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Question about Bowerman

Post by Tinman » Wed Dec 31, 2008 5:20 pm

The common mistake runners make is wimping out. When fatigue sets in from increased mileage, don't back down and say, "It must not be for me." My good friend Charlie Mahler used to say runners need to dip into the valley of fatigue occassionally if they want to reach their potential. Top level runners learn to accept that leg fatigue is part of the process of getting fit. Another thing; just because your legs don't feel snappy doesn't mean your aren't getting fitter. I've set personal bests when my legs were tired. My very good friend Joe Hanson talks about setting his indoor PR for 3 miles (13:40) while doing high mileage in the winter. He wasn't fresh! Stop worrying about whether your legs are fresh or not, my friends, and just keep training steadily. I think 90% of the time you shouldn't feel fresh. Being mildly tired on a regular basis, as opposed to down-right exhausted and irritable, is ok. Just think of it this way, your mind will get used to leg fatigue. The tough part of your mind will ignore that part of your mind that complains and whines about fatigue. Then, you are ready to make some serious breakthroughs, for breakthroughs do not come when you are fresh.

When it is time to taper out the hard training in the last 1-2 weeks before a peak race, you'll notice how even a 20% reduction in training will make you feel like a million bucks after a few days. At that point, you are ready to rumble!

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Trackrunner220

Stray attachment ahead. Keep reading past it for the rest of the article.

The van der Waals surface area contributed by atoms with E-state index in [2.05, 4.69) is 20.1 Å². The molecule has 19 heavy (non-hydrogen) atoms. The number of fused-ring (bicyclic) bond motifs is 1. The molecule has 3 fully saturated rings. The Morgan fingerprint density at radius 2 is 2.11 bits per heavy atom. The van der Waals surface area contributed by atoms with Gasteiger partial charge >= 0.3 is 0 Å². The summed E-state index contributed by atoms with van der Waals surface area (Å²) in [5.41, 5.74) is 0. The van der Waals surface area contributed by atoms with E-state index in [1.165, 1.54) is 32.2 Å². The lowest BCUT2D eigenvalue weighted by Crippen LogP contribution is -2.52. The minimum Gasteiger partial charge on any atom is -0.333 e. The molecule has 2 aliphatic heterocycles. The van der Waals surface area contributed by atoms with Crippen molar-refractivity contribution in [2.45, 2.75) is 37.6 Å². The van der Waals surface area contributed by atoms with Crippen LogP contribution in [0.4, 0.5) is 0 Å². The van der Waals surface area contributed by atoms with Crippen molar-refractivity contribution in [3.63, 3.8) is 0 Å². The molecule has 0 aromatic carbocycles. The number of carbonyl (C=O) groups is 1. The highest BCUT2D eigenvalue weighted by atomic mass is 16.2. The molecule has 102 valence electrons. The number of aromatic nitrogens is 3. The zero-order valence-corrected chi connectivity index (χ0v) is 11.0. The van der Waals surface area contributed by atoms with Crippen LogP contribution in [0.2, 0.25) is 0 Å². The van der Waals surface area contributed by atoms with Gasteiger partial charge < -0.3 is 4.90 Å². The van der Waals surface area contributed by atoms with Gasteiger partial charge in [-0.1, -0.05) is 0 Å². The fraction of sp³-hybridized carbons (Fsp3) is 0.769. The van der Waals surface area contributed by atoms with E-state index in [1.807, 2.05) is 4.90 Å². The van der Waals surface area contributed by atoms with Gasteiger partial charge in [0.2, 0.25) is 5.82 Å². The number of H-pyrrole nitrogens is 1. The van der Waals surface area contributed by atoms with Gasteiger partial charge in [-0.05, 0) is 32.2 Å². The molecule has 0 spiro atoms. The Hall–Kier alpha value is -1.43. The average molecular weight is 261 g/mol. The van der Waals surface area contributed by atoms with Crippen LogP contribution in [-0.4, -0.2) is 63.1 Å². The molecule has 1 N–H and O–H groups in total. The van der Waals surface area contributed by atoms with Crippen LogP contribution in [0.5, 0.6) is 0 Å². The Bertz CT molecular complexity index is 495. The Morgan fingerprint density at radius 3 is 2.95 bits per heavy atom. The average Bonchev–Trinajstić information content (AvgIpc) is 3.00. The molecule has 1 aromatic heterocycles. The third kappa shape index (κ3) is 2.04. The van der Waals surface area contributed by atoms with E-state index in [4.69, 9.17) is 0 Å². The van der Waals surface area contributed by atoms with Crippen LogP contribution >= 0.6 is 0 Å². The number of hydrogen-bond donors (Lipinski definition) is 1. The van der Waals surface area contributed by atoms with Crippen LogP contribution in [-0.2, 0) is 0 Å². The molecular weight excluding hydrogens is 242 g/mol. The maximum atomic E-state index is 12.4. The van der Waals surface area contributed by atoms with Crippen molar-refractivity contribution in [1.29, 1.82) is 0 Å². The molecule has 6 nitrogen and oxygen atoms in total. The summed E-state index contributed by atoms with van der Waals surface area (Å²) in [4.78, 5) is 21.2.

Question about Bowerman

Post by Trackrunner220 » Wed Dec 31, 2008 9:34 pm

Do you know anything about Jumbo Elliots training? My grandfather ran under him in the late 50's. (Note* My Grandfather is in the Villanova Hall of Fame for being on a Record setting 4x4).

If you want I can try and find out from my grandfather what kind of training Jumbo did, so you can add it to your encyclopedia knowledge of running. I know Jumbo always talked about K.I.S.S (Keep it simple stupid) and he did a lot of 400 intervals from what I read. When I get a chance i will se eif my grandfather has any old training logs around. He was a 154 guy (Freshman year. i dont know his following year times in the 800) (nothing spectacular now but in the 1950's that was a pretty good time).
Last edited by Trackrunner220 on Wed Dec 31, 2008 9:38 pm, edited 1 time in total.

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Question about Bowerman

Post by Tinman » Wed Dec 31, 2008 9:46 pm

Track -

Sure, I'd appreciate learning about Jumbo's training methods. I know some because of Marty Liquori's book, along with various here and there snapshots of training that people like Coghlan, etc.

His guys mostly did mileage and intervals throughout the fall, winter, and spring. Yes, 440s were common for Jumbo's milers, along with 80-100 mile training weeks.

http://www.nationmaster.com/encyclopedia/Jumbo-Elliott

http://ustfccca.cstv.com/sports/misc/sp ... 08aad.html

A coach most of you probably never hear of:

http://www.runnersgazette.com/features/pyrah.htm *If you read this article, you'll realize that the vast majority of great middle distance runners (from 1966 to 1991) were not trained by Jumbo Elliott but, rather, by Jack Pyrah. It is Jack who should get the credit for mastering the coaching of middle distance stars at Villanova.
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Trackrunner220

Question about Bowerman

Post by Trackrunner220 » Wed Dec 31, 2008 9:59 pm